• Andrew Jonhardt

Godot 2D Walljumping part 1: Setup

As usual, little in the past few weeks has gone as expected. I originally planned to make this article about pathfinding, and I got as far as getting a tileset in a scene to self-report the locations for each tile:

var tile_repac = []

func _ready():

for i in self.get_used_cells().size():

var tiles = self.map_to_world(get_used_cells()[i])


if tile_repac.size() ==self.get_used_cells().size():

Global.CurrentMap = tile_repac

The above script, when placed on a Tilemap node containing a loaded tileset, uses the get_used_cells() function to cycle through the Tilemap and load all tiles in a scene into the tile_repac variable. The last part of the script passes the contents of tile_repac to a variable, called CurrentMap, in a separate script, called Global.

I struggled so much to get any further that my still-healing vision was impacted (still got 2 months left, oi). So, I decided to try something I assumed would be easier; I decided to make a platformer instead.

I never before considered making a basic platformer. Unless the protagonist has a ranged attack, and the game is more Metroidvania than Mario, I'll happily steer clear. So, you can probably understand my surprise when a stray comment in a random YouTube video got me thinking about walljumping.

I'll avoid delving too far into my thought processes, as neither the video nor the route my tired mind took to get to "I should make a platformer" were particularly special. Suffice to say, something clicked on in my head, and a whole host of ideas tumbled out.

A basic script for controlling a 2D character in Godot is terribly easy to find. The people behind Godot provide about 4 2D movement scripts themselves. I tried all the basic provided scripts, and settled on the one found in this article:


The next step after movement was jumping, which turned out to be a simple matter of always applying a downforce to the player character's velocity. This took some getting used to, as I previously thought only of applying downforces to objects themselves. Instead, the following line only applies a gravity force to the variable that impacts movement:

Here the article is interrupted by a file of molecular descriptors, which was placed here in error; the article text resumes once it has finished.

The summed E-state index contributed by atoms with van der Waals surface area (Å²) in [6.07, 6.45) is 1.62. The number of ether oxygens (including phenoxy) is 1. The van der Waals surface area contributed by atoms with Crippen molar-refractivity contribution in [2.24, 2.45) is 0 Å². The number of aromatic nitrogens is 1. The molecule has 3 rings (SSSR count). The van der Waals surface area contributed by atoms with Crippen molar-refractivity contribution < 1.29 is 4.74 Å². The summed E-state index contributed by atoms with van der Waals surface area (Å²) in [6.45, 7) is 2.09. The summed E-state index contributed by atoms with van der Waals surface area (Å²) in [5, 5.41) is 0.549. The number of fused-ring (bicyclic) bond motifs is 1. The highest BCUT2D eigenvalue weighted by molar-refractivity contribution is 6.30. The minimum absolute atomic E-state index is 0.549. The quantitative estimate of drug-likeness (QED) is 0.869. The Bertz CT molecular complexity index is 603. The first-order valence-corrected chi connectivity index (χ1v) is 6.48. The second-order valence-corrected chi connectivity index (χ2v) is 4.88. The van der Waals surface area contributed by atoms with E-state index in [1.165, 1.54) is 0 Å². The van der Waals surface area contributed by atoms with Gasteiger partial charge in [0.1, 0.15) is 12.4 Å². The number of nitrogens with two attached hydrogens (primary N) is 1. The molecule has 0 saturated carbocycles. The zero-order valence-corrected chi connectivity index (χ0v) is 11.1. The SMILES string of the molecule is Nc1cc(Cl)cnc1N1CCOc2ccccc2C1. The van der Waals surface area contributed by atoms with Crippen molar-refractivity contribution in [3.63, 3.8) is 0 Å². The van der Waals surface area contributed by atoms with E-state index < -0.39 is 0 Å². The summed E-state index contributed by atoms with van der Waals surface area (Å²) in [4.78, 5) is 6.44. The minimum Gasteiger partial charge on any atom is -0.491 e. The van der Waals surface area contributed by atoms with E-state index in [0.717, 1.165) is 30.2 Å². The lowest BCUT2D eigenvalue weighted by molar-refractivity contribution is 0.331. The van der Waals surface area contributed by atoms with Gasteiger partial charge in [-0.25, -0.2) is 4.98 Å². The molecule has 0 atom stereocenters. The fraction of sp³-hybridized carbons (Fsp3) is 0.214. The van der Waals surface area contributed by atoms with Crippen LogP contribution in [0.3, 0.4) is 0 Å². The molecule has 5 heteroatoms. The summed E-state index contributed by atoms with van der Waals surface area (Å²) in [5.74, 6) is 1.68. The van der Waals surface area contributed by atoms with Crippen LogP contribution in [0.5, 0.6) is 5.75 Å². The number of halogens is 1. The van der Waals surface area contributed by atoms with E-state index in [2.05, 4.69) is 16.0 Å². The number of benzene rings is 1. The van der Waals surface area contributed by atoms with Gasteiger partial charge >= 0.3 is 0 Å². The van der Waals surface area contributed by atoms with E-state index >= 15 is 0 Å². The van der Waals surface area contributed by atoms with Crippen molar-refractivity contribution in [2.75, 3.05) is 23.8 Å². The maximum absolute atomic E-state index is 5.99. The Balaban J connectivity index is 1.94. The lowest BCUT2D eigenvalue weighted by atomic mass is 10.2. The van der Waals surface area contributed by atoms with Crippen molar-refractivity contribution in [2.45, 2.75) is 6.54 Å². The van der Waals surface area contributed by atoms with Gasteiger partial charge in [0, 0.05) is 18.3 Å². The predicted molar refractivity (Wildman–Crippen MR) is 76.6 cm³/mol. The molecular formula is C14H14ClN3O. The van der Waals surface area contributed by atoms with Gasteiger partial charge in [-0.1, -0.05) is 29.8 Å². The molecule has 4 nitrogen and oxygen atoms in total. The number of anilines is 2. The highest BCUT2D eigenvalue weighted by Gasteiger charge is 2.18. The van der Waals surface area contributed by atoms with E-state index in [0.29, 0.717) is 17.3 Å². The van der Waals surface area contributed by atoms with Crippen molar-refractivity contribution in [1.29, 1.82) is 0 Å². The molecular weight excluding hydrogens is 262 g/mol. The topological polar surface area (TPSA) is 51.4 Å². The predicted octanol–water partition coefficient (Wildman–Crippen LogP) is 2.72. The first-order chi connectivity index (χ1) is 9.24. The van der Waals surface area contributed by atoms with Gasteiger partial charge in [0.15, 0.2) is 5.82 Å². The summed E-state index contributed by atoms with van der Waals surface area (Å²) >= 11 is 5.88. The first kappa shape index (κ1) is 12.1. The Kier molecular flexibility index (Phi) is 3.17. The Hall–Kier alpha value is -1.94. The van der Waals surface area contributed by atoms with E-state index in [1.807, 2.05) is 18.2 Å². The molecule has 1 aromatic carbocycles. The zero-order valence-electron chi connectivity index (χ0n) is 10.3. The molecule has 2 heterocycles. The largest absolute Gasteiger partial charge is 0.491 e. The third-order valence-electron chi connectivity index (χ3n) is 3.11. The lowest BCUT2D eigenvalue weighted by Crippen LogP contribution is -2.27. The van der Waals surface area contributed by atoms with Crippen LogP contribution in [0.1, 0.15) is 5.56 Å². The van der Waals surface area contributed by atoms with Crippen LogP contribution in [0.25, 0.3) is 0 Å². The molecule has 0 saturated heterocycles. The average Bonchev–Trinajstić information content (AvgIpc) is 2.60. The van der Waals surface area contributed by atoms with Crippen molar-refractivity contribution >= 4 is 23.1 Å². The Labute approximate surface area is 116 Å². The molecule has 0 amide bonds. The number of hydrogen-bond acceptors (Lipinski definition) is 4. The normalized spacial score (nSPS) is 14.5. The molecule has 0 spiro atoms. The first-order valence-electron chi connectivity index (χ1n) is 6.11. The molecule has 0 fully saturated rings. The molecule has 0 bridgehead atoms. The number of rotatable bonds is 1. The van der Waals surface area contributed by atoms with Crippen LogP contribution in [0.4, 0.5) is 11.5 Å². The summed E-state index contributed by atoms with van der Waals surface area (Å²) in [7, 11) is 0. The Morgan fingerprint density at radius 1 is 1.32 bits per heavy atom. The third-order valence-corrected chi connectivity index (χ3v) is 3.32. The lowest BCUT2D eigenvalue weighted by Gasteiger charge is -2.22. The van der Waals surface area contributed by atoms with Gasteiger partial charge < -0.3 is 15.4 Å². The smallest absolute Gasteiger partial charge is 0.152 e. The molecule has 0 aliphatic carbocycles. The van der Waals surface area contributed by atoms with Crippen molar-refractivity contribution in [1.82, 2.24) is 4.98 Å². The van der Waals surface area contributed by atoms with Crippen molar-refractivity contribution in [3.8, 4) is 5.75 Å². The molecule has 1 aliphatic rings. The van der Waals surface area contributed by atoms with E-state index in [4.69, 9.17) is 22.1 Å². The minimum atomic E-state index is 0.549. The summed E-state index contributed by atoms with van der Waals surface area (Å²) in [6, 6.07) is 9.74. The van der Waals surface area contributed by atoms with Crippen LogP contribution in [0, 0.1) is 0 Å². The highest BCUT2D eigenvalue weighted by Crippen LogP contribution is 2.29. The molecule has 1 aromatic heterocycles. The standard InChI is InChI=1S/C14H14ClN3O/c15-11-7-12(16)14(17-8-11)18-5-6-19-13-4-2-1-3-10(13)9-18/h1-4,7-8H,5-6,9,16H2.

velocity.y += gravity * delta

Put a different way: I'm used to gravity directly impacting an object's position, rather than indirectly through the variable that controls over all movement. I'm not sure if that it explains it any clearer, so I'll just move on.

With a form of gravity in place, all you need is a way to temporarily push against said gravity:

if jump and on_floor:

velocity.y = -jump_speed * delta

Despite my dislike of Mario, I've grown partial to variable-height jumps. Or, jumps that allow you to go up higher if you hold your jump button down longer. So, I searched around until I found a way to set a minimum jump height to reproduce the effect of not holding the button down long enough to reach max height:

if jump_release and !on_wall:

velocity.y = clamp(velocity.y, -100, velocity.y)

In the above example, if the player lets go of the jump button (jump_release) and is not on a wall, the velocity.y (jump-impacting value) is set to a low number. Which, brings us to wall-jumping mechanics.

I'm going to try for a Thursday blog post next week, as I've still got alot to cover. I'm just out of time for tonight.

Until next week.

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